When the folks at Above The Law put up a document showing the 2009 U.S. News & World Report law school rankings a few days before they were published in March, we sent you there.

5. McCain’s switch on Souter; Obama: Thomas isn’t too bright

thomas2Ah, remember that video of then presidential candidate Barack Obama basically saying Justice Clarence Thomas wasn’t the sharpest knife in the drawer? Of course you do! Many of you watched it right here in August.

4. Biden calls Court a Supreme campaign issue

bidenDuring the campaign season, now Vice President-elect Joe Biden was one of the most frequently searched subjects leading to DC Dicta. When he talked about the importance of the election in terms of potential Supreme Court nominees in August, the related post was one of the most popular blog items for weeks afterwards.

3. Cover blown off Chief Justice’s school visit

robertssmallWho knew Chief Justice John G. Roberts, Jr. was so popular? Well, he obviously does – since he tried to clandestinely visit a local high school in March for a talk with students. But somehow word got out, newspaper reporters were there waiting for him, and DC Dicta readers wanted to know all about it.

2. 400 requests for reduced crack sentences in two days

crackWhen new reduced federal sentencing guidelines for crack cocaine offenses, approved last year by the U.S. Sentencing Commission, went into effect retroactively in March, one day later more than 400 court orders from around the country slashing prison terms had been processed by the Federal Bureau of Prisons.

And the most hit blog post of the year (drumroll, please!):

1. High court denies Enron investors’ petition

enronThis Jan. 22 post noted that the Supreme Court, on the heels of its decision in Stoneridge Investment Partners v. Scientific-Atlanta Inc., denied a petition by Enron investors seeking to pursue similar claims against bankers from firms including Merrill Lynch and Credit Suisse Group. The move ended the investors’ actions claiming the bank companies colluded with Enron officials’ fraud.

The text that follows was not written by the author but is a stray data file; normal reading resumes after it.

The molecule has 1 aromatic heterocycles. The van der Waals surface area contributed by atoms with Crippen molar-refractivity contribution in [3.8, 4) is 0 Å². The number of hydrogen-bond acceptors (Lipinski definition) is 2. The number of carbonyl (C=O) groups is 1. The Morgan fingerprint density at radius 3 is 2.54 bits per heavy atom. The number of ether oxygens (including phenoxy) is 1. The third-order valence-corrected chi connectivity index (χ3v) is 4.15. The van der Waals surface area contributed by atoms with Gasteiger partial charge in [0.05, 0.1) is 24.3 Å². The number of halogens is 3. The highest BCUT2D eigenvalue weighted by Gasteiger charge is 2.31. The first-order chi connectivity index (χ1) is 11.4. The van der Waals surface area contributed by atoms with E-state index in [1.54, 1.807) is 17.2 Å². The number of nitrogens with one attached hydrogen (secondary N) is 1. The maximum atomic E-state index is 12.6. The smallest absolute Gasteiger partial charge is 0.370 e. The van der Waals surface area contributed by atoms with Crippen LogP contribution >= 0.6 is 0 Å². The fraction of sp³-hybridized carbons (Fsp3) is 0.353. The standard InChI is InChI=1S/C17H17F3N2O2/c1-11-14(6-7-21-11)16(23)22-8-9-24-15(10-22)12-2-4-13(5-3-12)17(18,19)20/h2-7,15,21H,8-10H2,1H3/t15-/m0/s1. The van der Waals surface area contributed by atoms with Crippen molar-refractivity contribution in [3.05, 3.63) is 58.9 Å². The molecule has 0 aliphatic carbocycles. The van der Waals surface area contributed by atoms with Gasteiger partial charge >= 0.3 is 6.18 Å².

DC Dicta’s greatest hits of 2008

With 2008 almost in the history books, it’s a good time to take a look back at the most popular posts of the year here at DC Dicta. Looking back, the hottest items on the blog revolved around presidential campaign moments, Supreme Court shenanigans, celebrity testimony on the Hill, and the beleaguered Justice Department. Let’s count them down:

10. Mukasey: ‘Not every violation of the law is a crime’

mukaseyagComments made by Attorney General Michael Mukasey in August – particularly the quote: “Not every wrong, or even every violation of the law, is a crime” – circulated around the blogosphere and ultimately became a catchphrase to represent the problems plaguing the Justice Department in recent years.

9. The Funniest Justice: Antonin Scalia

scaliasideNo one leaves ‘em laughing in the courtroom like Justice Antonin Scalia, who handily won the title of Funniest Justice for the October 2007 term.

8. Kennedy winks in EEOC’s direction?

kennedy2After January oral arguments in Kentucky Retirement Systems v. EEOC, this post noted that Justice Anthony “Swing Vote” Kennedy seemed to indicate pretty clearly that he believed the retirement benefits system in question discriminated on the basis of age – just as the EEOC contended. Although he did go on to find the program discriminatory, he was in the Court’s minority, writing the dissent in a case that did not at all adhere to the Court’s usual conservative vs. liberal breakdown. (Scalia and Ginsburg joined Kennedy’s dissent – when does that every happen?)